FIG. 2 is a perspective view of a second embodiment of a phase-locked laser array in accordance with the invention.
FIG. 3 is a perspective view of a third embodiment of a phase-locked laser array in accordance with the invention.
Referring first to FIG. 1, there is shown a laser array 2 including a substrate 4 which supports a plurality of emitting regions or layers 6 each of which is sandwiched between a pair of waveguiding and carrier confining layers 8. Specifically, substrate 4 and layers 6 can be GaAs and layers 8 can be Ga0.7 Al0.3 As, although other materials are contemplated provided that layers 8 are of a material having a higher band gap than that of the material of layers 6.
A rectifying junction 10 has a portion 10a perpendicular to emitting layers 6 and a portion 10b parallel to emitting layers 6. Rectifying junction portion 10a is close (on the order of 3 um) to the left side of emitting layers 6 and can be formed by having the material to the left of the junction p-type and the material to the right of the junction n-type, although the reverse doping could be used. A contact 12 is provided to substrate 4, and another step-shaped contact 14 is provided such that it contacts the left side of the emitting layers 6 and the bottom waveguiding and carrier confining layer 8. A layer of insulating material 16 prevents contact 14 from shorting junction 10. The near and far faces of layers 6 are cleaved or mirrored to provide a plurality of stacked resonant cavities.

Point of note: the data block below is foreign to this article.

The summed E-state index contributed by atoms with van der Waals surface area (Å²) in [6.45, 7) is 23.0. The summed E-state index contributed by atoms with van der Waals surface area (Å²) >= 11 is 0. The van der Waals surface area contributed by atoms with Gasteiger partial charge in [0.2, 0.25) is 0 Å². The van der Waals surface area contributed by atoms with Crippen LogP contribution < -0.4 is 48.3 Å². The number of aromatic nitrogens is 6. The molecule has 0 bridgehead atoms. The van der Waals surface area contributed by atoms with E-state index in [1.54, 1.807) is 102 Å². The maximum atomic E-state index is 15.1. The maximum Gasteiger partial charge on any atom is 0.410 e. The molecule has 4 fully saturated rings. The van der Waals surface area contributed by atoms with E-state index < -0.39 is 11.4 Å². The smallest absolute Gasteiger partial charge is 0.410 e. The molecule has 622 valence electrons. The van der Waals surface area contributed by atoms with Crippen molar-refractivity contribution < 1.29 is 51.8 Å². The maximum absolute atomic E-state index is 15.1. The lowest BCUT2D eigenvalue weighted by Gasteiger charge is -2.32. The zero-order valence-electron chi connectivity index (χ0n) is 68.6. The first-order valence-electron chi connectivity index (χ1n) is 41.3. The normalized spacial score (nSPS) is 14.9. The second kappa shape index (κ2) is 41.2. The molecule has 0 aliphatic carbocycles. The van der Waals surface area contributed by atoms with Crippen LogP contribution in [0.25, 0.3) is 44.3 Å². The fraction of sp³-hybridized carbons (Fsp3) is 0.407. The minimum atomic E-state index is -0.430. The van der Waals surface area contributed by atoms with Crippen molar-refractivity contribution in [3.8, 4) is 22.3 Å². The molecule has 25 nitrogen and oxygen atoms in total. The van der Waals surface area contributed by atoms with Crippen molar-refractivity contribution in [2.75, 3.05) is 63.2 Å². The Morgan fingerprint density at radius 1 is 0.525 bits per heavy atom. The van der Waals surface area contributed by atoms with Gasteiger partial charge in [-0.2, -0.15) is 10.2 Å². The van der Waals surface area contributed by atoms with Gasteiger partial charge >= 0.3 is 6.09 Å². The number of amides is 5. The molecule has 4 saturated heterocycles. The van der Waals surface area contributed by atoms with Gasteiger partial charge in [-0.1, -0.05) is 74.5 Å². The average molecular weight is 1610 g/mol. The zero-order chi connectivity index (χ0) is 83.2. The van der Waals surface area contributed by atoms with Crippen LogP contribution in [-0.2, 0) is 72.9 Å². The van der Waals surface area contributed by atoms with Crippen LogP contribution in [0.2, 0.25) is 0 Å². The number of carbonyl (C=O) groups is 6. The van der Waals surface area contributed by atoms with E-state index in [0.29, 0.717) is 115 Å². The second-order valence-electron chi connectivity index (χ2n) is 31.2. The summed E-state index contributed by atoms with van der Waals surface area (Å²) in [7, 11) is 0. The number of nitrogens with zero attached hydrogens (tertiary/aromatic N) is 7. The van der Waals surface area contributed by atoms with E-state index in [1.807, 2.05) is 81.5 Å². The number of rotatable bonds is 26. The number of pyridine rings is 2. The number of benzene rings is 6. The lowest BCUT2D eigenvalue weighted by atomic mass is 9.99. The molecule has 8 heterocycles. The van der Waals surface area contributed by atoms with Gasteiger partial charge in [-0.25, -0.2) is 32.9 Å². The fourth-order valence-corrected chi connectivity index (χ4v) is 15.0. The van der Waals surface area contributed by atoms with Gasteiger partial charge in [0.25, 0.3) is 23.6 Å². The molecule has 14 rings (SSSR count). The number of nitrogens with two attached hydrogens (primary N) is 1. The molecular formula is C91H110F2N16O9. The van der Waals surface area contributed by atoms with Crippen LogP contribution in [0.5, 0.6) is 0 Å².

Laser operation in initiated in each of the emitting layers 6 upon forward biasing of p-n junction 10 beyond threshold, i.e., a sufficiently more positive voltage on electrode 14 than on electrode 12 when the material to the left of junction 10 is p-type. In accordance with the invention, emitting layers 6 are in sufficiently close proximity to each other that light from one emitting layer 6 couples to the adjacent emitting layer or layers to form a phase-locked laser array, that is, there is phase-locked constructive interference between the light emitted from adjacent layers 6. Sufficient emitter layer proximity for phase-locking is achieved, for example, by a structure in which layers 6 are on the order of 0.1 um to 0.3 um, and layers 8 are on the order of 1 um or less. The phase-locking provides a composite output light beam having a low divergence perpendicular to the plane of junction portion 10a.